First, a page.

Eagle Islands

 By: Gregory James
It was a clear, warm summer afternoon on Lake Chaubunagungamaug in Webster, Massachusetts. We were anchored in a quiet cove, playing a lively game of cribbage when I spotted a pair of eagles soaring high above us. It was as if they were playing a game of tag. Then suddenly one of the eagles headed straight down into the water and came back up with a big fish in its beak. He flew to a tall bushy pine tree nearby to enjoy his fresh catch.

These are the special lake moments that many of us have come to look forward to in summer. Each spring at least one pair of bald eagles return to nest here, on one of the lake's many small islands. Webster Lake, the other more speaker friendly name, is located near the corners of Connecticut and Rhode Island and has a surface area of 1,442 acres. The lake's original name comes from Nipmuc, an Algonquian language and is frequently said to mean 'You fish on your side, I fish on my side and no one fish in the middle'. Another translation according to anthropologist Ives Goddard, is 'lake divided by islands'. Given the size of Webster Lake, locals refer to it's three connected bodies of water as North, Middle and South ponds.

Webster Lake also goes by an even longer, 45-letter alternative name, 'Lake Chargoggagoggmanchauggagoggchaubunagungamaugg' that was thought to be coined around 1921. It is frequently cited as the longest place name in the United States and one of the longest in the world! Many of our long-time resident neighbors are proud to roll the exaggerated name off of their tongues with ease and finesse. I am still working on it.

Today there are an estimated 7,066 nesting pairs of bald eagles, according to US wildlife experts. An eagle can live up to 30 years in the wild, with many decades to produce offspring. Their nests or aerie, are found high in large, strong trees near rivers, coasts or on lakes. The nest shape can be cylindrical, disk, bowl or inverted cone depending on which branch point it's built. Typically, the nest is about five feet in diameter. A nesting pair often return to use the same nest year after year. When doing so, they tend to reinforce the nest structure, as strong winds or storms often take a toll. As you can imagine, over time the nest can get as large as nine feet in diameter, weighing nearly two tons! Eagles have also been known to build a second nest nearby if they feel threatened. On Webster Lake our pair have a massive nest on a single residence island in South Pond and another smaller (newer) nest on an island in Middle Pond.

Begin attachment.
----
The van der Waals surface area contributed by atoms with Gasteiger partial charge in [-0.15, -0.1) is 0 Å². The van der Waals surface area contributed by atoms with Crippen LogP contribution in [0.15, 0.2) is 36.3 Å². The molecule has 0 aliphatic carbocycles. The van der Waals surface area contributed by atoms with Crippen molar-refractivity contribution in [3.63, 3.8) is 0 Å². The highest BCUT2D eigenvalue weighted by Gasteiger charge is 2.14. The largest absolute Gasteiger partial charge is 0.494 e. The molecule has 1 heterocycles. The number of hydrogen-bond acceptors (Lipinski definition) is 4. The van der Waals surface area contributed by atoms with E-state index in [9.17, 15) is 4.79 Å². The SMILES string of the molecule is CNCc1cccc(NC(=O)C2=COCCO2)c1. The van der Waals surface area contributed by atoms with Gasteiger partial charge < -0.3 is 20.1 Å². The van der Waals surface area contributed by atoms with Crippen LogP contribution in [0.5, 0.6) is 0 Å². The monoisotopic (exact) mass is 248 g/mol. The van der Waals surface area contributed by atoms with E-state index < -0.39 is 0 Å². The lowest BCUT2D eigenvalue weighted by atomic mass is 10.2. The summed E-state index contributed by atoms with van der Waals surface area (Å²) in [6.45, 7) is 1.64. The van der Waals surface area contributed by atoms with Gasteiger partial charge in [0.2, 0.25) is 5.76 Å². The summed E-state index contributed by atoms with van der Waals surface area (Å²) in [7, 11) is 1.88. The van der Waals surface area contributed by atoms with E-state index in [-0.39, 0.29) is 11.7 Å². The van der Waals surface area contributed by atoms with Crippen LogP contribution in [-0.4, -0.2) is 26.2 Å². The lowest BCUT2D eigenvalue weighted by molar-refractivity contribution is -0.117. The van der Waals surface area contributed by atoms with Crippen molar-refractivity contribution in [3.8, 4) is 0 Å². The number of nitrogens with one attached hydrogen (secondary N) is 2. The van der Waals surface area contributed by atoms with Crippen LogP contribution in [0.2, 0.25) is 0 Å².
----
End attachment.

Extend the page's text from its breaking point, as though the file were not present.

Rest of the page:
Eagles lay one to three speckled, off-white colored eggs about goose egg size, one day at a time. In our New England area egg laying starts in late March. Then it takes 35 days of incubation duties shared by both parents. The female spends the most time on the nest, not only keeping the eggs warm, but to protect from intruders such as squirrels, ravens and gulls who will eat the eggs. Interestingly, the male habitually brings green sprigs of fresh conifer branches to the nest during the incubation period. To date experts have not determined why, other than to possibly deodorize the nest or provide shade for the eaglets. The cycle from the time parents build the nest to when the young are on their own is about 20 weeks. The parents remain within one to two miles of their nest during this cycle.

Human disturbance can have a negative impact on the bald eagle, as most require privacy and quiet to breed and raise their young. The Webster Lake Association (WLA) has a home webcam on the nest of our local pair. From the comfort of his home, a WLA member watches and regularly reports the eagle's many activities in a newsletter. Those of us out on the water in our boats and kayaks enjoy spotting the eagles and letting the WLA know of their whereabouts. We even have a fun contest each spring to name the new eaglet(s), with Independence, George and Martha and Liberty being a few of the most recent winners. Last spring one of our eaglets was injured during the banding process. The year before one of the young fell out of the nest and had to be rescued. Both eaglets survived, however last summer our nesting adult pair left their large, original nest and were repeatedly spotted in Middle Pond by their smaller nest, likely a result of these traumatic experiences. It is predicted they will relocate there to safely raise their young next spring. We shall see.
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